God does give us the world... but not to do with it as we see fit.  God does give us each other in relationship... but not to exploit, abuse, manipulate, and control.  Rather, we are to do with the world and with others only what God wills, and only what brings glory to God, and only what expresses love for God as we see this love revealed in Jesus Christ.
That is to say, we are to express our love for God in our love for others by following the example of Jesus.  Only by living according to what he says in the Beatitudes, to which we have repeatedly returned, can we truly say we are living in his love.  Only by purity of heart and poverty of spirit, only by righteousness and mercy and gentleness, only by peacemaking and even suffering persecution, can we truthfully say we love God and our neighbors.
Jesus shows us that love is a sacrificial, self-emptying movement in which we die to our own selves, our own agendas, our own desires, our own need to control and possess.  And in so dying we find ourselves reborn to eternal life, a life of profound abundance, a life of connection and unity with all things and with God.

This kind of love is impossible for us.  On our own, we should not even attempt it.  Even the example and explicit teachings of Jesus are subject to misinterpretation.  More horrible atrocities have been committed in Jesus’ Name than I care to think about.  Following Jesus is impossible for us.  It is not something we can decide to do on our own. 
But God can do this.  And we can do it when we are united in purpose and spirit with God in Jesus Christ.  In him, by the power of the Holy Spirit, because we are one in him and with him, it is now possible for us to follow God, and even more.  The only way to love God with all our heart, soul, and mind, the only way to love our neighbors as ourselves, the only way to love with the love God gives us in Christ is to become one with Christ. 
This why God gives us the church, the communion of believers, the gathering of those who place their trust in Jesus Christ, to function as Christ’s on-going Earthly Body in the power of the Holy Spirit.  The church is here so that we may support each other in the work of discipleship.  For the calling we have, to love God and to love our neighbor, is something that requires mutual listening and encouragement, criticism and prayer.  We become one with Jesus Christ when we enter into true communion with others and gather together in his Name, to hear his Word, to do his will, and to celebrate his Sacraments.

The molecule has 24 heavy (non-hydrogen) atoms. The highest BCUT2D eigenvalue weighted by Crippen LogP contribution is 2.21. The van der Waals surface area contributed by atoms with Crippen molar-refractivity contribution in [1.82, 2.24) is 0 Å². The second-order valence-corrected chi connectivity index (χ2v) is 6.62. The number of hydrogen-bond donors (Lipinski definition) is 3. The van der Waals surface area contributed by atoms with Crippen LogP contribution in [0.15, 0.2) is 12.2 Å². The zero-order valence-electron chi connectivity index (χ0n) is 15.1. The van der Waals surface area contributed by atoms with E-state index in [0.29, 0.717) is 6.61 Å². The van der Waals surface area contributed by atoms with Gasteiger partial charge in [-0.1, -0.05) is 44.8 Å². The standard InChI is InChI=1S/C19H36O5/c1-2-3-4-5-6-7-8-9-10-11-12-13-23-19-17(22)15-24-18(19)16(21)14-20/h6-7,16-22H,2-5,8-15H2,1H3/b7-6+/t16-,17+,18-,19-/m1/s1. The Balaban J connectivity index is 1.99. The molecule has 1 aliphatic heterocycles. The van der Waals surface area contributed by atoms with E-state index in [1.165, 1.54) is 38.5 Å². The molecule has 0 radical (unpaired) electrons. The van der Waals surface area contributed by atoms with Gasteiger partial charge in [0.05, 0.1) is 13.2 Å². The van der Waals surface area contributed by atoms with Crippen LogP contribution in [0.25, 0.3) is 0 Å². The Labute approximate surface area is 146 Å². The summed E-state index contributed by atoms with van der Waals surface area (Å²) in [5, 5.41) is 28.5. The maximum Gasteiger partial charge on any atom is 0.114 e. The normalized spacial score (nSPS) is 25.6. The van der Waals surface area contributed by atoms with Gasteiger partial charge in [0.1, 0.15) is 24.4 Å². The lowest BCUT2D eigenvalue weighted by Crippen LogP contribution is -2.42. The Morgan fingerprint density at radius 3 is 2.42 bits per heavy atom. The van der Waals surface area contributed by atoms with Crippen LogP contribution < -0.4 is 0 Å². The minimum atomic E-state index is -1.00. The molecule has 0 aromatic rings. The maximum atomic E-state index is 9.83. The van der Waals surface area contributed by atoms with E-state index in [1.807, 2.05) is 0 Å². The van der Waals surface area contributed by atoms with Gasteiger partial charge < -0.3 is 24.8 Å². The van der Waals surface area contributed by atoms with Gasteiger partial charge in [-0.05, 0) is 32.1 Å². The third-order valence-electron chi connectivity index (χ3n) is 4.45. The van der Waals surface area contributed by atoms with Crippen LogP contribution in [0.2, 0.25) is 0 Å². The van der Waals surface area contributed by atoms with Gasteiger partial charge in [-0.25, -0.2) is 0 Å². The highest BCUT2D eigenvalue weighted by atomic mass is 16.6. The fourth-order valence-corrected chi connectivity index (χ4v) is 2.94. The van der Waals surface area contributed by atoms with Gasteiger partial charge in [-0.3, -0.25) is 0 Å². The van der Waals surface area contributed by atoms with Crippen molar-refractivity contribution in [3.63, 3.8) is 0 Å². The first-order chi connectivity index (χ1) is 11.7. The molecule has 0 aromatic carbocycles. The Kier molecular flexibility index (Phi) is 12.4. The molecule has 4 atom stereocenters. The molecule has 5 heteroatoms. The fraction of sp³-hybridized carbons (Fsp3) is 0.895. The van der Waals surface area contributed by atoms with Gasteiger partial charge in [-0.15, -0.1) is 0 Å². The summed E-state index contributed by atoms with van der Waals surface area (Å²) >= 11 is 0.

This is why God gives to us the Sacrament of Baptism, so we may symbolically, spiritually share in Christ’s death and experience rebirth in him.  He shows us what love is in coming into mortal existence to dwell among us.  In this he shows his love for the whole creation by becoming one of us, even to the point of death.  Therefore, it is when we express the same kind of love, a love that empties ourselves of our own prejudices and biases, that we share in Jesus’ love.     
This is why God gives us the Sacrament of the Lord’s Supper, so that we may actually participate in Christ’s own Body and Blood, remembering his sacrifice and anticipating his return.  He loved God fully and completely and in so doing showed his love for us.  
Everything we do in the church serves to remind us of the basic purpose for which we are placed here on the Earth, which is summed up in those two commandments: love God with all our being, and your neighbor as yourself.  Christ gives us this ability.  It is something we do in him, and together with each other.

Every so often, God sends a tsunami of change into the world and into the church.  The point is to blow away our complacency and our self-satisfied attitudes, and return the people to what the prophets call the love they had at first.  Periodically we are called back to our original calling to love God and our neighbors.  These are times of reformation and renewal in the church.
I think we are in one of those seminal periods now, when God is thrusting aside the old order and something emerges that really expresses in our own time this eternal good news.  It is a time when we are being brought back to face very basic questions, and to remake very basic affirmations.  Like loving God with all our being.  Like loving our neighbors as ourselves.                 
But in the church, the essence of reform has always been a return to basic and essential truths, practices, beliefs, and spiritual experience.  They may explode into each generation in new ways, but the basic core is always to tap into the original energy, the original spirit, the original message of God’s love for the world in Jesus Christ.
I would like to be a part of that.

No comments: